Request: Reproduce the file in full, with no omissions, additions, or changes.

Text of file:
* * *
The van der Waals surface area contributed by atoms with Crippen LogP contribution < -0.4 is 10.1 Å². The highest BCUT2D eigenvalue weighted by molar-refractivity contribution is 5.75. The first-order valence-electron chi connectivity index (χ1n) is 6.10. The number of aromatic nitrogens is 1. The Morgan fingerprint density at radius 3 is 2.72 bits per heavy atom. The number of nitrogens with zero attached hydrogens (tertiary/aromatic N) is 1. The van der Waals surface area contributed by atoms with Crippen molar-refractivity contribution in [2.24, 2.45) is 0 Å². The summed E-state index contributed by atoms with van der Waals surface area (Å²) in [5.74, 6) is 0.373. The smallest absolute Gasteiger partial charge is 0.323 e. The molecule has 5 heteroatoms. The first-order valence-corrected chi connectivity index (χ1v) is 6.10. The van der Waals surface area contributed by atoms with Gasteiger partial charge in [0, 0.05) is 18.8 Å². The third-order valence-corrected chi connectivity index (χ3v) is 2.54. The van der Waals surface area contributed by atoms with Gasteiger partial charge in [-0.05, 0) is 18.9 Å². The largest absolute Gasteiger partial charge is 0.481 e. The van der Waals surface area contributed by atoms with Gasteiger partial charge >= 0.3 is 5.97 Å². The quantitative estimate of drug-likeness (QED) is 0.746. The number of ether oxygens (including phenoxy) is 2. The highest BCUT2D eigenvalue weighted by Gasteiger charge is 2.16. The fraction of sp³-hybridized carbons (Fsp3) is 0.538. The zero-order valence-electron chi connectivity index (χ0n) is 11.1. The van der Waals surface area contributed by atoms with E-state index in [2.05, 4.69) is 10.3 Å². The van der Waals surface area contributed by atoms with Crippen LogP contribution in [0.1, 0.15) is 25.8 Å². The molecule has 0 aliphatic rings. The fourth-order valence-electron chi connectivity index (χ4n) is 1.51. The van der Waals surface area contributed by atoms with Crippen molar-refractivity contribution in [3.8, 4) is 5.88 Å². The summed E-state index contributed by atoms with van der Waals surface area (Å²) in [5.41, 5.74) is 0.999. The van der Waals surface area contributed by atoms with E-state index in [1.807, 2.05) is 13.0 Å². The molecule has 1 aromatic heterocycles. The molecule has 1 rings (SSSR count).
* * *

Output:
The van der Waals surface area contributed by atoms with Crippen LogP contribution < -0.4 is 10.1 Å². The highest BCUT2D eigenvalue weighted by molar-refractivity contribution is 5.75. The first-order valence-electron chi connectivity index (χ1n) is 6.10. The number of aromatic nitrogens is 1. The Morgan fingerprint density at radius 3 is 2.72 bits per heavy atom. The number of nitrogens with zero attached hydrogens (tertiary/aromatic N) is 1. The van der Waals surface area contributed by atoms with Crippen molar-refractivity contribution in [2.24, 2.45) is 0 Å². The summed E-state index contributed by atoms with van der Waals surface area (Å²) in [5.74, 6) is 0.373. The smallest absolute Gasteiger partial charge is 0.323 e. The molecule has 5 heteroatoms. The first-order valence-corrected chi connectivity index (χ1v) is 6.10. The van der Waals surface area contributed by atoms with Gasteiger partial charge in [0, 0.05) is 18.8 Å². The third-order valence-corrected chi connectivity index (χ3v) is 2.54. The van der Waals surface area contributed by atoms with Gasteiger partial charge in [-0.05, 0) is 18.9 Å². The largest absolute Gasteiger partial charge is 0.481 e. The van der Waals surface area contributed by atoms with Gasteiger partial charge >= 0.3 is 5.97 Å². The quantitative estimate of drug-likeness (QED) is 0.746. The number of ether oxygens (including phenoxy) is 2. The highest BCUT2D eigenvalue weighted by Gasteiger charge is 2.16. The fraction of sp³-hybridized carbons (Fsp3) is 0.538. The zero-order valence-electron chi connectivity index (χ0n) is 11.1. The van der Waals surface area contributed by atoms with E-state index in [2.05, 4.69) is 10.3 Å². The van der Waals surface area contributed by atoms with Crippen LogP contribution in [0.1, 0.15) is 25.8 Å². The molecule has 0 aliphatic rings. The fourth-order valence-electron chi connectivity index (χ4n) is 1.51. The van der Waals surface area contributed by atoms with Crippen molar-refractivity contribution in [3.8, 4) is 5.88 Å². The summed E-state index contributed by atoms with van der Waals surface area (Å²) in [5.41, 5.74) is 0.999. The van der Waals surface area contributed by atoms with E-state index in [1.807, 2.05) is 13.0 Å². The molecule has 1 aromatic heterocycles. The molecule has 1 rings (SSSR count).